The following year, the Fifth Circuit issued an opinion impliedly overruling the Decree issued by this Court. United States v. Jefferson Cty. Bd. of Educ., 372 F.2d 836 (5th Cir.1966), on reh’g, 380 F.2d 385 (5th Cir.1967); see also Doc. 17-4 at 29. On May 2, 1967, in conformity with the Fifth Circuit opinion in Jefferson County, the Court issued a superseding Decree. [Doc. 17-4 at 31-46]. The Decree was drafted by the Fifth Circuit and ordered to be entered by the district courts on remand in the consolidated cases in Jefferson Cty.[4] This second Decree imposed “additional detailed duties” on the Defendants, including the desegregation of teaching personnel and the submission of bi-annual reports. [Doc. 17-4 at 30, 31-46]. Two years later, the Fifth Circuit found the “freedom of choice” desegregation plans ordered in Jefferson and in effect in the Western District of Louisiana, including the plan in effect in St. Mary Parish, were ineffective and remanded “in order that a new plan may be put into effect in each school district.” Hall v. St. Helena Parish School Bd., 417 F.2d 801, 809 (5th Cir. 1969). On August 4, 1969, the Court issued its third and last Decree, further refining the desegregation duties of Defendants and maintaining the requirement of bi-annual reporting. [Doc. No. 1-13 at 1-4].

         The following month, the United States filed a Motion for Appointment and Designation as Amicus Curiae. [Doc. No. 1-15]. The United States filed its motion due to the filing of a suit in state court (the “Swope” case), whereby certain white citizens of St. Mary Parish sought to enjoin Defendants from implementing the desegregation plan ordered by this Court.[5] [Doc. No. 29 at 6; Doc. No. 1-15 at 3-4]. The United States, relying upon 28 U.S.C. § 1651 (the All-Writs Statute) and supporting jurisprudence, moved “to appear and participate in this action to aid this Court to do all that reasonably and lawfully can be done to protect and effectuate its order of August 4, 1969.” [Doc No. 1-15 at 4]. The Court granted the motion the same day, thereby authorizing the United States “to appear and participate in this action . . . as amicus curiae, with the right as such to submit pleadings, evidence, arguments and briefs, to move for injunctive and other necessary and proper relief, and to initiate such further proceedings that may be necessary and appropriate.” [Doc. 1-15 at 6].[6] The Court simultaneously issued a separate Order granting the United States’ Petition for Removal and Consolidation of the Swope case with the instant case. [Doc. No. 1-16 at 12-13]. On February 27, 1970, the Court granted the United States’ motion to dismiss the Swope portion of the consolidated proceedings with full prejudice. [Doc. No. 1-30]. After dismissal of the Swope matter, the United States’ participation in this suit ceased until 2018. [Doc. No. 8].

         Over the next four and a half years, the Court issued a series of orders establishing various remedial measures Defendants were required to undertake to desegregate their schools. In April of 1975, the Court issued the following Order:

Considering the biannual report dated April 15, 1975 filed by the defendant, St. Mary Parish School Board, IT IS NOW ORDERED that counsel for plaintiffs forthwith examine said report and its contents and, on or before thirty (30) days from the date of this Order, file any and all objections they may have to the operation of the public school system in the parish of St. Mary, Louisiana and to the proposed construction, the abandonment of school facilities set out therein, and any other matters pertaining to the operation of said system to which they may object, otherwise this Court shall, in the absence of such objections, declare said system unitary and direct that the matter be placed on the inactive docket.

[Doc. No. 1-67]. No. objections were ever filed. Thereafter, the record reflects a series of reports submitted by Defendants from 1975 through 1983, as well as a Joint Motion by Defendants and Plaintiffs to reconfigure certain schools, which was granted by the Court in 1981. [Doc. Nos. 1-68 through 1-79]. However, no subsequent order is found in the record declaring the St. Mary Parish public school system unitary, placing the matter on the inactive docket, dissolving the desegregation Decree, or dismissing the case.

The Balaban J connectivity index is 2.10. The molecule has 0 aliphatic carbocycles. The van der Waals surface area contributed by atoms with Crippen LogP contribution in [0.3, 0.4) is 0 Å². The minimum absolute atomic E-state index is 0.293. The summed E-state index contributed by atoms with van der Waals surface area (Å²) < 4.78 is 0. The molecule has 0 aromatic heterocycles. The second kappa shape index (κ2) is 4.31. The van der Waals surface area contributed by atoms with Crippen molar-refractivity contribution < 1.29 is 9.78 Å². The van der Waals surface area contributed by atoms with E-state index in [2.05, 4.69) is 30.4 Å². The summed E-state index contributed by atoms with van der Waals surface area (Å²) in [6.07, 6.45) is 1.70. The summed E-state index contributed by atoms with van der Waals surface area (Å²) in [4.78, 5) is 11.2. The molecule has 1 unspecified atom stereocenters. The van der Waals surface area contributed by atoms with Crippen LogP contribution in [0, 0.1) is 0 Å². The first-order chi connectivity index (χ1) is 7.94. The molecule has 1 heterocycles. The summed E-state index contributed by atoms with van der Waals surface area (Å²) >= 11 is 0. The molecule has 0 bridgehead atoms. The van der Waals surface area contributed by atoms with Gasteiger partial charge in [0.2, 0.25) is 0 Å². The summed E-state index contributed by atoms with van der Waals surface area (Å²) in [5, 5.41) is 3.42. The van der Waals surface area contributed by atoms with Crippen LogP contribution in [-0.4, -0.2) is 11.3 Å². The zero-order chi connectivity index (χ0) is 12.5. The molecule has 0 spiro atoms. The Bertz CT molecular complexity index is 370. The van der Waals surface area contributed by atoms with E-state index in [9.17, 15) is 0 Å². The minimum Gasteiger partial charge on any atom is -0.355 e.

For the next thirty years, no further activity is reflected in the record. Then, on May 15, 2012, the undersigned issued an Order stating as follows:

The Court has been in the process of reviewing all of the long-standing desegregation cases in this District. After reviewing the original record in the above-referenced matter, the Court finds that on April 9, 1975, United States District Judge Richard J. Putnam issued an Order, indicating that the public school system of St. Mary Parish appeared to be unitary. Absent any objection within thirty (30) days, Judge Putnam stated that he intended to issue a unitary status finding. No. objections are found in the record. In an August 25, 1980 unopposed motion for expansion of the Franklin Senior High School, the School Board of St. Mary Parish (“the School Board”) stated that “[a]ll schools in West St. Mary Parish are paired, and there is therefore no change in racial composition, percentage wise in each school.” After that date, the School Board continued to file bi-annual reports, but no documents have been filed since the last bi-annual report on December 8, 1983.
Given these facts, the Court finds that the School Board has eliminated all vestiges of the prior de jure discrimination, to the extent practicable, and there is no longer any reason to maintain this case on the inactive docket of the Court. Accordingly, IT IS ORDERED that the St. Mary Parish school system is declared unitary in all respects.

[Doc. No. 2]. A judgment issued the same day dismissing this matter with prejudice. [Doc. No. 3]. Two days later however, the Court vacated its Judgment, stating “upon further review, the Court finds that additional facts are necessary to address the unitary status of the school system.” [Doc. No. 4]. On May 21, 2012, the undersigned reassigned this matter to a judge in the Lafayette Division. [Doc. No. 5]. Four years later, the case was again reassigned to a judge in the Alexandria Division. [Doc. No. 6]. Beginning in early 2018, new counsel moved to enroll on behalf of all parties.[7] [Doc. Nos. 7-10, 15; see also Doc. Nos. 19-20]. On March 25, 2019, the Board filed the present Motion to Dismiss [Doc. No. 17], and on May 29, 2019, counsel for Plaintiffs filed “The Plaintiff Class’ Motion to Substitute Named Plaintiffs.” [Doc. No. 26]. On June 11, 2019, this matter was again transferred to the undersigned. The Court now issues its Ruling on the pending motions.

         II.

         Motion to Dismiss for Lack of ...